Sweatypalms

Emotion cue. The excretion of eccrine-gland moisture onto the palmar surface of the hands in response to anxiety, stress, or fear.

Usage: Sweaty palms may be detected while shaking hands. It is reputed that former F.B.I. director J. Edgar Hoover would not hire candidates whose handshakes were moist and cold.

RESEARCH REPORTS: 1. Cannon's "emergency reaction" involves redistribution of blood from the skin and viscera to the muscles and brain (Cannon 1929; see FIGHT-OR-FLIGHT). 2. A college student's GSR (galvanic skin response) is greatest when he or she is approached frontally by a member of the opposite sex (McBride et al.1965; see STRANGER ANXIETY).

Neuro-notes I. Like other body-motion cues, sweating requires the movement of body parts to deliver its watery substance to the skin's surface. Myoepithelial cells, which contain smooth-visceral-muscle-like organs, contract to squeeze the sweaty fluid through thin ducts in the skin. Myoepithelial "muscles" are innervated by sympathetic nerve fibers; the muscle-like organs also contract in response to adrenaline (Horne 1995:411).

Neuro-notes II. 1. "Studies in animals have established that the amygdala is critical for emotional conditioning [e.g., of the SCR or skin conductance response (i.e., sweaty palms)], whereas several human and nonhuman primate studies have established that the hippocampus and surrounding regions are necessary for establishing declarative knowledge" (Bechara et al. 1995:1115). 2. "Bilateral damage to the amygdala entirely blocked the ability . . . to acquire conditioned SCRs . . ." (Bechara et al. 1995:1117). 3.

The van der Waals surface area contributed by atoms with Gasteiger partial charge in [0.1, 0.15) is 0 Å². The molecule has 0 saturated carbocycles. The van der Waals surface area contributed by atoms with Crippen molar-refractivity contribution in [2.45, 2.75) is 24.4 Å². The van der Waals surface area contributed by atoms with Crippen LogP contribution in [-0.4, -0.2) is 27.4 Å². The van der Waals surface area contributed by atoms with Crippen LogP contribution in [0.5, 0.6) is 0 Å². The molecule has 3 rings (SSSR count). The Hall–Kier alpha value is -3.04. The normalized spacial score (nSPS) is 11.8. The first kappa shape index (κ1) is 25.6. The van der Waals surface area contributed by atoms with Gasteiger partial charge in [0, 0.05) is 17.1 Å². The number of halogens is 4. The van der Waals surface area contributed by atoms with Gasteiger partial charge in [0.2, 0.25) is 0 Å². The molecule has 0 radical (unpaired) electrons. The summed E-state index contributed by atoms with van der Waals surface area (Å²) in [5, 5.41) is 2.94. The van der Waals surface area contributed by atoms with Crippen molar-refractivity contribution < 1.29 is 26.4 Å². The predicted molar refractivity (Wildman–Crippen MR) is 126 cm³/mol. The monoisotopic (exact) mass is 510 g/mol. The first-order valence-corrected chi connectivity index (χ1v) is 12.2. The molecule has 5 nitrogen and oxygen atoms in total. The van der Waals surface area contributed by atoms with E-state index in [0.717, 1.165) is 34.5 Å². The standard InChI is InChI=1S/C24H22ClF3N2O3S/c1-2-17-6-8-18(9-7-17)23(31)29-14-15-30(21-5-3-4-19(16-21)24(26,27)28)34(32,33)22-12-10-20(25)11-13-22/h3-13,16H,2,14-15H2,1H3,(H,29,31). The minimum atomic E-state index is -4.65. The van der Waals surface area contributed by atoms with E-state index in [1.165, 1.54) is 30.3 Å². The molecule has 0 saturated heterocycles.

The subject "failed to generate SCRs to the CSs [conditioned stimuli] in both the visual and auditory experiments but was able to provide accurate and complete factual information regarding which stimuli had been followed by the US [unconditioned stimulus]" (Bechara et al. 1995:1117). 4. The amygdala is "essential for the coupling of sensory stimuli with affect . . ." (Bechara et al. 1995:1117).

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